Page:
Due to the new European data protection law, we need your consent before you use our website:
As the silent film rolls, the president sits by his wife at an outdoor gathering. A beer mug rests on his table, and dozens of people lounge on the grass while he holds court.
His shirt sleeves are rolled up. He is wearing his pince-nez glasses and reading aloud from a book. At one passage he chuckles, reaches for his cigarette in its long-stem holder and flashes his famous smile.
His thin legs, damaged by polio, are barely visible under the table.
It’s President Franklin D. Roosevelt on Labor Day 1934. And although there is no sound, the clip offers a tantalizing new glimpse into the private world of one of the most illustrious and enigmatic men to occupy the White House.
The films were donated last year by the family of Marguerite A. “Missy” LeHand, a largely forgotten figure who was FDR’s longtime aide, rumored lover and the woman behind the camera in many of the shots.
Not all of them were taken by LeHand. Some may have been given to her, the library said.
The 11 reels had been stored in boxes for years in the basement of LeHand’s grandniece, Barbara Jacques, of Stephenson, Va., near Winchester. They predate the United States’ involvement in World War II.
Most have never been seen publicly and should be a feast for historians, Roosevelt buffs and students of 1930s fashion.
A few were previewed by the library on the Internet earlier this spring and summer. A few may be duplicated elsewhere, the library said. The films total about 90 minutes.
As a whole, they capture Roosevelt’s inner circle in unguarded moments, and they include rare images of the president at poolside, unconcerned that his emaciated legs are clearly visible.
There are striking clips of first lady Eleanor Roosevelt and her friends — ice skating in one sequence. In the Labor Day segment, she stands with Nancy Cook, the suffragist and social activist, who is holding a hot dog.
There are shots of businessman Joseph P. Kennedy Sr., the patriarch of the Kennedy clan and the father of President John F. Kennedy, clowning for the camera as FDR aide Grace Tully climbs into his lap.
There are sequences with Harry Hopkins — presidential confidant, a key architect of Roosevelt’s New Deal and global emissary during World War II.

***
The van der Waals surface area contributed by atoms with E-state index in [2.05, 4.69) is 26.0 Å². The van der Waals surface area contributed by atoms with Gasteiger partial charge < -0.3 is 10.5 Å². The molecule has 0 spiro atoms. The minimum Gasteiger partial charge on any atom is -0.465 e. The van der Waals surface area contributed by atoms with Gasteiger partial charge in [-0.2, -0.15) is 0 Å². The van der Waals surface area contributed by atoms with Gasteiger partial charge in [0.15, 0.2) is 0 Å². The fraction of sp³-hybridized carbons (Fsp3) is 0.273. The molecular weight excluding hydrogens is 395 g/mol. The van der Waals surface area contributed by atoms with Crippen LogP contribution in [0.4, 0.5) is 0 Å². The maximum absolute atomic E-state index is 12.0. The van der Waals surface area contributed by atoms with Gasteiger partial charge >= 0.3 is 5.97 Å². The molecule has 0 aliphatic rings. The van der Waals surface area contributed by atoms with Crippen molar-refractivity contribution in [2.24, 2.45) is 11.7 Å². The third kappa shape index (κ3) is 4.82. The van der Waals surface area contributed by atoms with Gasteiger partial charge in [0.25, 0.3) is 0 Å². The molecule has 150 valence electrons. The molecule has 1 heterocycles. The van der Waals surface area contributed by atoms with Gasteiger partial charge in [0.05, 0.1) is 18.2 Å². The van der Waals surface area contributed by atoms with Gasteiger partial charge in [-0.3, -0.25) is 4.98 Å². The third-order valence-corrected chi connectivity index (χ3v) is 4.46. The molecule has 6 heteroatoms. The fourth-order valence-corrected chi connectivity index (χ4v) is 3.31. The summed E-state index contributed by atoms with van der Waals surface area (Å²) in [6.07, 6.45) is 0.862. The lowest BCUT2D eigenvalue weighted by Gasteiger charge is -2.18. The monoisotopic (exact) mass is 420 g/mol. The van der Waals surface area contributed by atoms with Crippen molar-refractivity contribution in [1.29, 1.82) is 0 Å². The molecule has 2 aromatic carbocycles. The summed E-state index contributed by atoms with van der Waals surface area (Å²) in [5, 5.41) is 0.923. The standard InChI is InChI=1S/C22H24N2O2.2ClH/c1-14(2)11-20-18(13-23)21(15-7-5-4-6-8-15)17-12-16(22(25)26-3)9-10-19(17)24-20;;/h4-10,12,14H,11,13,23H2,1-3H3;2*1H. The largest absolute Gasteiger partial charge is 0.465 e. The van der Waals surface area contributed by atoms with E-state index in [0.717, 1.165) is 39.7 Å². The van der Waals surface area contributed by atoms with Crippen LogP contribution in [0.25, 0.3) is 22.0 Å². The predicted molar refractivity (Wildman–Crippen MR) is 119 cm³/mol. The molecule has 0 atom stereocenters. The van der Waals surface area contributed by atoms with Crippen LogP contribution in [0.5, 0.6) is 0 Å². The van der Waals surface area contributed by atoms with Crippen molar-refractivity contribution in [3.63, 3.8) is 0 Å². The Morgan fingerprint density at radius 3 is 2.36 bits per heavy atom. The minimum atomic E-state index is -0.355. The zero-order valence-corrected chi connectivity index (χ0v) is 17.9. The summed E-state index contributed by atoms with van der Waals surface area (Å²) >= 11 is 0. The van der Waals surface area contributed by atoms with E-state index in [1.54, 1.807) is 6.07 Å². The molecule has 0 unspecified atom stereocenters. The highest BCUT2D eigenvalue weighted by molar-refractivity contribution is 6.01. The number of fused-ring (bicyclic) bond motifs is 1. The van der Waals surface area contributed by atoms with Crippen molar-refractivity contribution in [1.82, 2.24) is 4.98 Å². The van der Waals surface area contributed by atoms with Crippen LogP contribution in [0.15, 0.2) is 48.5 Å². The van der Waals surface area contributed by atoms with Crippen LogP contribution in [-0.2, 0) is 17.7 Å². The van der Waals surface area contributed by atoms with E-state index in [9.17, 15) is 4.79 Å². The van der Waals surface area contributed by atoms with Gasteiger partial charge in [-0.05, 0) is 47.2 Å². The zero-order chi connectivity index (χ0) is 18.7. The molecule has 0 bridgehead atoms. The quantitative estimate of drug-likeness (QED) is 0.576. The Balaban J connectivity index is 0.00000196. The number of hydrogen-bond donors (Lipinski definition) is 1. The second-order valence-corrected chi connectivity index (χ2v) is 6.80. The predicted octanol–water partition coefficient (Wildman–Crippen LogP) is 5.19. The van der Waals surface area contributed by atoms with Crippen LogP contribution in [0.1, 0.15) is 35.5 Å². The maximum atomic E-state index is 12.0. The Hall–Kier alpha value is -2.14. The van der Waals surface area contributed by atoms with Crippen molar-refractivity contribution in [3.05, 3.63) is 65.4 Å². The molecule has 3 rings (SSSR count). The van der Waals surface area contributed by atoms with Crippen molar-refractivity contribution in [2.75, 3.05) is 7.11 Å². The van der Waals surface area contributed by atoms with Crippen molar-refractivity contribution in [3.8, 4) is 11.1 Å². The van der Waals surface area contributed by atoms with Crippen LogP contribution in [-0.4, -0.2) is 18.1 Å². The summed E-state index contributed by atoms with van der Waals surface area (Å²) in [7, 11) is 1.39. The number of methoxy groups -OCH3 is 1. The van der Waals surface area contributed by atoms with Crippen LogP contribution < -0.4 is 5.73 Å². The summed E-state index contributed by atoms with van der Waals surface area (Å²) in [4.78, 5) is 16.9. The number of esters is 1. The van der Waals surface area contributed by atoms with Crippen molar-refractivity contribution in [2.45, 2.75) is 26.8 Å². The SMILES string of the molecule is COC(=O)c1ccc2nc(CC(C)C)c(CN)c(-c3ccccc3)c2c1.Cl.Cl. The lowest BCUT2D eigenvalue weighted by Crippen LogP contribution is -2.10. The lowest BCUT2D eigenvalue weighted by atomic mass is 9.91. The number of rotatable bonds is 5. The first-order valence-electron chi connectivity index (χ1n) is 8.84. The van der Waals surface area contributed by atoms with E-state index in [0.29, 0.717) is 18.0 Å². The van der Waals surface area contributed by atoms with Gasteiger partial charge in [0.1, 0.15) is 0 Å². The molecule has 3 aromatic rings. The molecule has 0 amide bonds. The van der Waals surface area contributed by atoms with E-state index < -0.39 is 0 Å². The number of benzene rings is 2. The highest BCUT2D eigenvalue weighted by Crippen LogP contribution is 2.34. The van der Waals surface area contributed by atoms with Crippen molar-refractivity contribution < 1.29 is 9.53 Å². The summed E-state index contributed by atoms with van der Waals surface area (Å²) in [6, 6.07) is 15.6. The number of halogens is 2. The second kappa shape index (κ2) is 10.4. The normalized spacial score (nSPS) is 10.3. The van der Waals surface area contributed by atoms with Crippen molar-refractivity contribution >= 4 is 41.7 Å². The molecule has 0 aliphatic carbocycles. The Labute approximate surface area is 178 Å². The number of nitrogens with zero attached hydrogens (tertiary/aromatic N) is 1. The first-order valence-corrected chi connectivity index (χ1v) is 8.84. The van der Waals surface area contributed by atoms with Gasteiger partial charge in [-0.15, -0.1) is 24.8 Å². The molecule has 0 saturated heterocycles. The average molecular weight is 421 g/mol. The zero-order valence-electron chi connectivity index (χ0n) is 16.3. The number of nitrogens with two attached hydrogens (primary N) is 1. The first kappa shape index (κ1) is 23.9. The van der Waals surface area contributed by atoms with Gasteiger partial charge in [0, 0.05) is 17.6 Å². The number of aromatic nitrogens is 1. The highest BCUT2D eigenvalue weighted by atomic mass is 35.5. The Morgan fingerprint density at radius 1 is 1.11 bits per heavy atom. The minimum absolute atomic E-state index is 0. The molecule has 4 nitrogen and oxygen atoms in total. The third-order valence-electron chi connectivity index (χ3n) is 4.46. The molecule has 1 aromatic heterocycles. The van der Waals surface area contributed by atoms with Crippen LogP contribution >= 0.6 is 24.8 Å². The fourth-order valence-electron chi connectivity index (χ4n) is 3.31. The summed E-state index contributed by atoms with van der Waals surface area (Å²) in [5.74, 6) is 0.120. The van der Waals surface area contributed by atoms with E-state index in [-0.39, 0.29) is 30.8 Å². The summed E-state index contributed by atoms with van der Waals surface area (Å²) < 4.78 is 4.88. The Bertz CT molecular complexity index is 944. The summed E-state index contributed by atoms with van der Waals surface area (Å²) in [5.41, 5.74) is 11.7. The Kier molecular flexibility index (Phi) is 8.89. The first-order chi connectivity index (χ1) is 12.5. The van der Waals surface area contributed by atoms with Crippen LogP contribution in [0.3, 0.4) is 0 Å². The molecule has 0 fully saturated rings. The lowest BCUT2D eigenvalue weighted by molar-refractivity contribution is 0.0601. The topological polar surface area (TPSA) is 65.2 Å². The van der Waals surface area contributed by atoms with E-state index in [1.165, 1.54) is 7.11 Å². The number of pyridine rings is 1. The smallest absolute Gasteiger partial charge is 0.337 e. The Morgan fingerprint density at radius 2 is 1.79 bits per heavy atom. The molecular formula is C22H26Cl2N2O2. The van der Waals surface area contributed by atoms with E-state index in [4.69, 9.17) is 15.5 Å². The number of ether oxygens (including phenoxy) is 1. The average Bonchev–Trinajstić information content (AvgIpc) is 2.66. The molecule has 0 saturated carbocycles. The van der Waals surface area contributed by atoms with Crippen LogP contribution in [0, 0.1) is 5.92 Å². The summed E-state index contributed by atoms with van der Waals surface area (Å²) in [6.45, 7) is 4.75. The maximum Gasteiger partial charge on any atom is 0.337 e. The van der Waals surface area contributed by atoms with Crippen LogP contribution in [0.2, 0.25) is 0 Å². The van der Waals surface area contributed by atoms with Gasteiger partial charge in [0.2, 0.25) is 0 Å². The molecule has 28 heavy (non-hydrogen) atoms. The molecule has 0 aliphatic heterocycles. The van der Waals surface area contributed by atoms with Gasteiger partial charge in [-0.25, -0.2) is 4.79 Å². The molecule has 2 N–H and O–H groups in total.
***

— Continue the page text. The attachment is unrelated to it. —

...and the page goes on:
In one clip, he drinks from a beer mug as he stands at the Labor Day picnic with the first lady. Another segment shows the president’s longtime political adviser, Louis Howe, puffing on a cigarette.
Everyone seems to be smoking in the footage. LeHand smoked three packs a day. And others besides FDR used long cigarette holders.
“I just can’t imagine what the White House must have smelled like,” LeHand biographer Kathryn Smith said in a telephone interview Tuesday. “FDR just chain-smoked. The secretaries all smoked.”
The shots are fleeting of LeHand, the film buff who caught much of the action, and who was such a behind-the-scenes power in the White House that she made the cover of Time magazine in 1934.
But she pops up often enough.
“I got to see how she moved about, and how she interacted with others, and got a sense of her liveliness and humor,” Smith said. “She was a working-class girl, but she figured out how to fit in.”
“Just to think that a young woman of her background would have risen that high and done so well,” she said.
It was LeHand who got the call at the White House on Sept. 1, 1939, with news that the Germans had invaded Poland, starting World War II. She hurried to FDR’s bedroom and watched as he was informed at 2:50 a.m.
LeHand came from an Irish American family in Somerville, Mass., and idolized Roosevelt, whom she referred to as “F.D.” She started working for him in 1920 and became his indispensable assistant, go-between and White House “gatekeeper,” biographer Smith noted.
“In everything but name she was FDR’s chief of staff,” Smith wrote.